Tech industry not satisfied with answers given by Apple, Microsoft at IT price inquiry
The tech industry has been left disappointed after major companies including Apple and Microsoft at last week’s parliamentary inquiry into pricing in the IT sector didn’t deliver any sufficient explanations as to why local consumers pay so much.
The organisation which helped push for the inquiry in the first place, Choice, said the companies involved didn’t necessarily offer appropriate explanations and, in some cases, gave “bizarre” alternatives.
“Adobe gave some bizarre comments around the personalised nature of its website, and how that somehow justified charging people $1,200 more for its Creative Suite,” spokesperson Matt Levey told SmartCompany.
Choice spokesperson Levey said while the pressure placed on these companies by having to appear at the inquiry is in itself a positive outcome, Choice wants to see a recommendation on geoblocking – a tool used by companies to prevent local users from accessing prices used in other countries.
“We’re think there’s a strong case for that to be looked at, and we’d like to see some strong recommendations there,” he said.
Three major companies appeared before the inquiry – Microsoft, Adobe and in a rare appearance, Apple.
Firstly, Apple local managing director Tony King, who is rarely seen in public, shifted much of the blame from the company onto the local rights holders. As a result, he said, local users pay more for iTunes content than in other countries.
“Apple must pay the rights holders to distribute content in each of the territories in which the iTunes store exist,” he said.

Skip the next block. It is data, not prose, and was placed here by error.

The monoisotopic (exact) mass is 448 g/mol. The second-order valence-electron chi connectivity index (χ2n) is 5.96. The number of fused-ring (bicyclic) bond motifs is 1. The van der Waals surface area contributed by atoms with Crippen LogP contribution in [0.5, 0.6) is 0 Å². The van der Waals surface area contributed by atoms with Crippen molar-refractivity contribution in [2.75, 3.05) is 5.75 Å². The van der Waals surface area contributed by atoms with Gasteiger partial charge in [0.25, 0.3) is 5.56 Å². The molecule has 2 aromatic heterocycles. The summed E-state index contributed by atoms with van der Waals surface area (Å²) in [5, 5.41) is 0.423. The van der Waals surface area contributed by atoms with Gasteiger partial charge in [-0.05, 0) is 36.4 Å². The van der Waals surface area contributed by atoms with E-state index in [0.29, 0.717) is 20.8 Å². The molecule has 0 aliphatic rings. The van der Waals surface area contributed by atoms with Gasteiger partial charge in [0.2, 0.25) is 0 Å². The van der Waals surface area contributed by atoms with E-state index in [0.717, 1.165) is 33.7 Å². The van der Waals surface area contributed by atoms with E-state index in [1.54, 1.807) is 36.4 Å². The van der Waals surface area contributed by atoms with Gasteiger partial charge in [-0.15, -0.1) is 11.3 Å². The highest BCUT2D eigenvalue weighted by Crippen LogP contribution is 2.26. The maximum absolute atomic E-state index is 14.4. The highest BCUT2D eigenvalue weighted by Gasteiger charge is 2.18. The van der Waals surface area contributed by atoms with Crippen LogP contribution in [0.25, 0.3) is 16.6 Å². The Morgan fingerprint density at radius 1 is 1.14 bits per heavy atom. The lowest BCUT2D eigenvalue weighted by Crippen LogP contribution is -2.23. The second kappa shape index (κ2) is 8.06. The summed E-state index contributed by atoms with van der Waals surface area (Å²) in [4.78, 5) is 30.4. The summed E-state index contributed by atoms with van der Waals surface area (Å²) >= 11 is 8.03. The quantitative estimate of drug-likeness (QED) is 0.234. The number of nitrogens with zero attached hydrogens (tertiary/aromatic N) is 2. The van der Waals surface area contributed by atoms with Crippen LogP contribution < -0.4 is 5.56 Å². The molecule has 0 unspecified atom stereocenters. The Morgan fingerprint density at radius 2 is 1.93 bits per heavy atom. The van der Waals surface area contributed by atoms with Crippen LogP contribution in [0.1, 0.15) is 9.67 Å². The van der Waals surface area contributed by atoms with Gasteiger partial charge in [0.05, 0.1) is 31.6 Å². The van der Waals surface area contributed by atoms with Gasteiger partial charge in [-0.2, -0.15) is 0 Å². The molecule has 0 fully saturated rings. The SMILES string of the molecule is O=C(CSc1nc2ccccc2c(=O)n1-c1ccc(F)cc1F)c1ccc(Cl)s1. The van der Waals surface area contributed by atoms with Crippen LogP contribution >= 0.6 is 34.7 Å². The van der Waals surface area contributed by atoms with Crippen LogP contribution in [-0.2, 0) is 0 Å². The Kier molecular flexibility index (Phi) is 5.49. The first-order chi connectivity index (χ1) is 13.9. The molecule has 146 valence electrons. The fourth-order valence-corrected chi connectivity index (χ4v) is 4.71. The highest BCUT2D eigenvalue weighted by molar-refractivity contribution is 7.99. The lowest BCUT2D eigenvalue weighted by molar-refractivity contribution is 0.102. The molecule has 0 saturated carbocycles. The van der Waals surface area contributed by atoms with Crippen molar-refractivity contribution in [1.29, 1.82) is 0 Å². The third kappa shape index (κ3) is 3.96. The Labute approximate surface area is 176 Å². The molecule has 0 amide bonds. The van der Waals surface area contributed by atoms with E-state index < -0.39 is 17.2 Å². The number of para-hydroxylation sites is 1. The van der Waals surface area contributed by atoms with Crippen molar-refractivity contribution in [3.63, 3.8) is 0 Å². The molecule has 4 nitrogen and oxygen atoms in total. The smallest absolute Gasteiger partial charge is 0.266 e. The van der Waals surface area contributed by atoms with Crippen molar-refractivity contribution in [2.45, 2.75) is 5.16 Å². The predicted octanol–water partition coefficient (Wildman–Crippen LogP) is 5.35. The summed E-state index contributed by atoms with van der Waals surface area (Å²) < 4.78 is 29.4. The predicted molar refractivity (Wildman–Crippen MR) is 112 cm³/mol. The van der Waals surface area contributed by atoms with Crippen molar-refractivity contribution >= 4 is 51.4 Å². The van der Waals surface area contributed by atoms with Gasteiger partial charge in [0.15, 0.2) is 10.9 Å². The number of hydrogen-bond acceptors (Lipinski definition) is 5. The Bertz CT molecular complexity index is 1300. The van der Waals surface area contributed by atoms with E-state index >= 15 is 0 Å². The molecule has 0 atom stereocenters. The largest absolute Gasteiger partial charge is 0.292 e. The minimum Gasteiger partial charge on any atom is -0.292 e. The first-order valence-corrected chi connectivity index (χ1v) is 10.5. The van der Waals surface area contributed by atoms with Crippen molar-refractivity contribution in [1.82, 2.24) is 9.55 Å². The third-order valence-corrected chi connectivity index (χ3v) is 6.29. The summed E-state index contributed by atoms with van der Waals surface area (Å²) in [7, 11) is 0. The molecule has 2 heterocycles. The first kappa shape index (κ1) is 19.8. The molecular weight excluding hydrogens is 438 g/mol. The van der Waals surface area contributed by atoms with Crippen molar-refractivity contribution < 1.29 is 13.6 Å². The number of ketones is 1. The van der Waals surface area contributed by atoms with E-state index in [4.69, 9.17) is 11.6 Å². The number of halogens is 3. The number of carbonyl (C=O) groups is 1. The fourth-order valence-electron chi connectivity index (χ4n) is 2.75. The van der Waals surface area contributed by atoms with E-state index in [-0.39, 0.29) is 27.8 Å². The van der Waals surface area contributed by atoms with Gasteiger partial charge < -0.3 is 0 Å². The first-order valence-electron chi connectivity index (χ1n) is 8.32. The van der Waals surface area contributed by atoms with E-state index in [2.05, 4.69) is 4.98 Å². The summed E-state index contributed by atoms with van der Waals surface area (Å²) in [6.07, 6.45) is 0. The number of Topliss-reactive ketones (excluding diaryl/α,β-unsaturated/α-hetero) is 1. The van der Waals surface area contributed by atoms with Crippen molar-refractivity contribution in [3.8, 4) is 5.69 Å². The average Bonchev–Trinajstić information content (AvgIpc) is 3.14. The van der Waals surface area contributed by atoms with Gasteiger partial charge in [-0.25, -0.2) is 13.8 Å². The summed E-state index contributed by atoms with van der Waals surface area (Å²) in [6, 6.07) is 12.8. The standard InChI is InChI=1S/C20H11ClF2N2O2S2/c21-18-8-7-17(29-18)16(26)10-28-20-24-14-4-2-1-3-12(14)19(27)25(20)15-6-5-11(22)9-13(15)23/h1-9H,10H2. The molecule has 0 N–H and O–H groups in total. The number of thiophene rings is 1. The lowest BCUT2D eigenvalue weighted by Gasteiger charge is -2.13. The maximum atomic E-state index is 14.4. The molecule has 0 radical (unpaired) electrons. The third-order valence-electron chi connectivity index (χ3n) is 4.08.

“The retail pricing of digital content is based on many factors and foreign exchange is not a major factor. The main differentiator is the wholesale price.”
Apple has faced scrutiny in the past due to the price disconnect between countries. Users in Australia often pay much higher prices for music than customers in the United States.
Levey said while this argument did carry some weight, he likened Apple’s market power to the same kind used by Woolworths and Coles to reduce the price of milk.
Microsoft took a much more defensive stance, with local head Pip Marlow saying the current prices were set and if customers were unhappy, they could shop elsewhere.
“If they don’t like it, they vote with their wallets,” she said, adding there wasn’t a “silver bullet” for addressing pricing issues.
Finally, Adobe game some aggressive answers in which it suggested customers could even fly to the United States and purchase products if the end result was cheaper.
Local managing director Paul Robson told the inquiry the company’s policy of geoblocking, in which customers are directed to the local store and cannot access lower prices in other countries, is completely valid.
“The personalisation is relevant to the experience you get when online. One of our key interactions is to allow [buyers] to talk among themselves and ask them to contribute to the future of our product,” he said.
Levey says the inquiry provided “three different approaches but no real explanation”.